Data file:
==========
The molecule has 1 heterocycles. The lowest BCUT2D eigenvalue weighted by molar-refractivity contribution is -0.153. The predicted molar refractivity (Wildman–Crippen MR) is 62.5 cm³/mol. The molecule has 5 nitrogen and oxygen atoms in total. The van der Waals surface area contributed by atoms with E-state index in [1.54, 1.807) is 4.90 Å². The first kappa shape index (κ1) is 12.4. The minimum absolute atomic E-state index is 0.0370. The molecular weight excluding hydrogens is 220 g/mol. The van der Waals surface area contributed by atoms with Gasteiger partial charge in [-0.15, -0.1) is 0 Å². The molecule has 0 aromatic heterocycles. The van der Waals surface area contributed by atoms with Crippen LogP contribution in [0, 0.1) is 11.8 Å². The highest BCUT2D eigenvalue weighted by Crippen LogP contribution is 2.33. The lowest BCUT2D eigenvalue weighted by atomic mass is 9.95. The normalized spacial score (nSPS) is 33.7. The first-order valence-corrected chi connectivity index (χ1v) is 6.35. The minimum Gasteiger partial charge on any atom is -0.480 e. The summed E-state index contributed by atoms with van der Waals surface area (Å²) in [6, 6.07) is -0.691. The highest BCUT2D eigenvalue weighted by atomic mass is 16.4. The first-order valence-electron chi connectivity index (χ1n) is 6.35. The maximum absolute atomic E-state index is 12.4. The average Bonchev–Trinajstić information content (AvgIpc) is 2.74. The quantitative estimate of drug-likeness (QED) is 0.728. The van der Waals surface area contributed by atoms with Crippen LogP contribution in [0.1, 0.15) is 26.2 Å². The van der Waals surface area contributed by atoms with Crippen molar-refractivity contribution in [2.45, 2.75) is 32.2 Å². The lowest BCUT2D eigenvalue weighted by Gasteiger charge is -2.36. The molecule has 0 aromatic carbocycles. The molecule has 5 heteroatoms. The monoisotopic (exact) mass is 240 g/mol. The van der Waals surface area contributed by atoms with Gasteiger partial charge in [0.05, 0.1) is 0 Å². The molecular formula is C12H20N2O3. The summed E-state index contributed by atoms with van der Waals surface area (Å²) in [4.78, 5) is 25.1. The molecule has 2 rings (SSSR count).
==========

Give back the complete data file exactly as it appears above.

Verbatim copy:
The molecule has 1 heterocycles. The lowest BCUT2D eigenvalue weighted by molar-refractivity contribution is -0.153. The predicted molar refractivity (Wildman–Crippen MR) is 62.5 cm³/mol. The molecule has 5 nitrogen and oxygen atoms in total. The van der Waals surface area contributed by atoms with E-state index in [1.54, 1.807) is 4.90 Å². The first kappa shape index (κ1) is 12.4. The minimum absolute atomic E-state index is 0.0370. The molecular weight excluding hydrogens is 220 g/mol. The van der Waals surface area contributed by atoms with Gasteiger partial charge in [-0.15, -0.1) is 0 Å². The molecule has 0 aromatic heterocycles. The van der Waals surface area contributed by atoms with Crippen LogP contribution in [0, 0.1) is 11.8 Å². The highest BCUT2D eigenvalue weighted by Crippen LogP contribution is 2.33. The lowest BCUT2D eigenvalue weighted by atomic mass is 9.95. The normalized spacial score (nSPS) is 33.7. The first-order valence-corrected chi connectivity index (χ1v) is 6.35. The minimum Gasteiger partial charge on any atom is -0.480 e. The summed E-state index contributed by atoms with van der Waals surface area (Å²) in [6, 6.07) is -0.691. The highest BCUT2D eigenvalue weighted by atomic mass is 16.4. The first-order valence-electron chi connectivity index (χ1n) is 6.35. The maximum absolute atomic E-state index is 12.4. The average Bonchev–Trinajstić information content (AvgIpc) is 2.74. The quantitative estimate of drug-likeness (QED) is 0.728. The van der Waals surface area contributed by atoms with Crippen LogP contribution in [0.1, 0.15) is 26.2 Å². The van der Waals surface area contributed by atoms with Crippen molar-refractivity contribution in [2.45, 2.75) is 32.2 Å². The lowest BCUT2D eigenvalue weighted by Gasteiger charge is -2.36. The molecule has 0 aromatic carbocycles. The molecule has 5 heteroatoms. The monoisotopic (exact) mass is 240 g/mol. The van der Waals surface area contributed by atoms with Gasteiger partial charge in [0.05, 0.1) is 0 Å². The molecular formula is C12H20N2O3. The summed E-state index contributed by atoms with van der Waals surface area (Å²) in [4.78, 5) is 25.1. The molecule has 2 rings (SSSR count).